SBJ/February 6 - 12, 2006/Other News

Tilliss departs Fortress after 6 months

Veteran sports banker Robert Tilliss has left Fortress Investments after only a six-month stay at the emerging player in sports finance.

Fortress, which has more than $15 billion in assets, formed a division last fall, Sports Castle, staffed in part by Tilliss’ former company, Inner Circle Sports. But the firm also hired Greg Clark, the ex-head of Fleet Financial Group’s sports lending practice, in September, a few months after Tilliss arrived.

Whether that meant one too many cooks in the kitchen is unclear. But last month Tilliss departed, though he still consults on a handful of projects.

Sources close to Fortress declined to describe why Tilliss left, but emphasized that sports was still a strong focus of the hedge fund. However, the group also will look at lending to leisure and lifestyle companies such as spas, in addition to pro sports.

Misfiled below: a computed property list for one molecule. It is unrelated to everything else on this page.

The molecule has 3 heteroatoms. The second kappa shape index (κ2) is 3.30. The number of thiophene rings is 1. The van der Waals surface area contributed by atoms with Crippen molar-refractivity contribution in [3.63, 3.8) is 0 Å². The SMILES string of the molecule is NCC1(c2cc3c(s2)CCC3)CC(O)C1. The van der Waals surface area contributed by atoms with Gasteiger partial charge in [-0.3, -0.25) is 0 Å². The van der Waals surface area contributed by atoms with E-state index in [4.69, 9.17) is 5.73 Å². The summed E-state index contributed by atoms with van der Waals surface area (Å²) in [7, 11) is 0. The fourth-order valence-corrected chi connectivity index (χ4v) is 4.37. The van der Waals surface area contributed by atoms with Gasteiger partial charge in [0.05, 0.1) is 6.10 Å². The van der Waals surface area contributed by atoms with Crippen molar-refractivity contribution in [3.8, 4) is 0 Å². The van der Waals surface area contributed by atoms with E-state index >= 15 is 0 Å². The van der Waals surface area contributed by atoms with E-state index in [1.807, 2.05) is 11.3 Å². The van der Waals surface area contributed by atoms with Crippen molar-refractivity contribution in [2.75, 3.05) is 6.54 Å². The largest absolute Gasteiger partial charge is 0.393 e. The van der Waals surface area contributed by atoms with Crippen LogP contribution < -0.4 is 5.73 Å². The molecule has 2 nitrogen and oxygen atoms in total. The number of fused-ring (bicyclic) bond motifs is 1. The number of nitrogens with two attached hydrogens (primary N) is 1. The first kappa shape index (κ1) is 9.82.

Fortress’ entry into sports several years ago marked a notable turn in the sector. The sports finance world to that point had been, by and large, dominated by a handful of traditional banks.

Fortress is a hedge fund and looks to lend money at high rates to risky projects. Fortress lent money to Frank McCourt as part of his debt-laden acquisition of the Los Angeles Dodgers two years ago, and most recently to New Jersey Nets owner Bruce Ratner at a rate more than 10 percent.

The sources said Fortress had considered creating a specialty sports lending fund, but instead chose to finance sports out of its existing Drawbridge fund.

Tilliss did not respond to a request for comment placed through one of his former Inner Circle employees, who did not want to give out Tilliss’ e-mail address or phone number. Fortress declined to comment.

It will be interesting to see if Fortress can find enough high-risk deals in pro sports to justify its interest. Because only a handful of sports teams have declared bankruptcy (meaning there is not a great deal of risk in lending to pro franchises), the kind of rates that Fortress charges are uncommon. That may be why Fortress decided against creating a specialty fund for sports, and why it has expanded its focus to recreation and leisure.

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